“Less-structured time in children’s daily lives predicts self-directed executive functioning” – Frontiers in Psychology recently released this article on research that confirmed what many parents (and what parents of other generations and cultures) are recognizing to be true: kids with free time eventually are better able to set and make their own goals. (For a slightly less academic, slightly more summarized report of this study, see the article, “Kids whose time is less structured are better able to meet their own goals, says CU-Boulder study.”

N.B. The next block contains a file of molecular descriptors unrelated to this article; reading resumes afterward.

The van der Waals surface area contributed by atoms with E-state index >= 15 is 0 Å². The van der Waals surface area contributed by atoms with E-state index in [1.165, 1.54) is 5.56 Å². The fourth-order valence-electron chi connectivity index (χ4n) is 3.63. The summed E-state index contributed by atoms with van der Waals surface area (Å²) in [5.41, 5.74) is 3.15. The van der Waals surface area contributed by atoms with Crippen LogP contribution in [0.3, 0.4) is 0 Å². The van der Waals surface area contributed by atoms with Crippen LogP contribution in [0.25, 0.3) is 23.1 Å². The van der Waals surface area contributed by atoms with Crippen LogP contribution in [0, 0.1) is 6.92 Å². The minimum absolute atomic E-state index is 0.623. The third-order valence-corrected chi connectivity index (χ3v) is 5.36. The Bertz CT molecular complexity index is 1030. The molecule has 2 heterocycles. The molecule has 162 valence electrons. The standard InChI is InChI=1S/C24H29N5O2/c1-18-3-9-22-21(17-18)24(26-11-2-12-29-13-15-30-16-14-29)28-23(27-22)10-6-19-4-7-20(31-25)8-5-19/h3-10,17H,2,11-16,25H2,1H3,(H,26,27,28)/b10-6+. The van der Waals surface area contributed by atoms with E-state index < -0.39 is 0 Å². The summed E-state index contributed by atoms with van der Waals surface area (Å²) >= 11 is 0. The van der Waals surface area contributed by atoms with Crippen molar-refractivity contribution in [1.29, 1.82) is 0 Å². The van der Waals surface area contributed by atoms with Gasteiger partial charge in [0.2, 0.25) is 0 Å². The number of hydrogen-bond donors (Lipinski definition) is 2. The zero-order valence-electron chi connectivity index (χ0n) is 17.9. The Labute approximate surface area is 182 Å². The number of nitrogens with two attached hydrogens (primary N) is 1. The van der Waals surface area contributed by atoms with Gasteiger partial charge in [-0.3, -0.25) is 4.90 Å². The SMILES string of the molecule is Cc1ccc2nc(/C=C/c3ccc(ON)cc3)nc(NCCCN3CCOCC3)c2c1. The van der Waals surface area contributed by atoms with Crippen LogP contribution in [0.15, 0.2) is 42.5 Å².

“Why do young children often forget (or outright refuse) to put on a coat before leaving the house on a snowy day? The choice to put on a jacket may seem frustratingly obvious to parents and older siblings, but this simple decision arises from a surprisingly complex interplay of behaviors. Children must keep in mind a goal (staying warm and dry) that is not yet relevant in the comfort of a warm house. They must inhibit the urge to proceed with a regular sequence of tasks (put on socks and shoes and head out the door), and instead modify their routine to include something new (pulling a coat from the closet). Unless someone intervenes, this change in the status quo must be accomplished without any external reminders (a visible coat, or a well-timed reminder from a caregiver).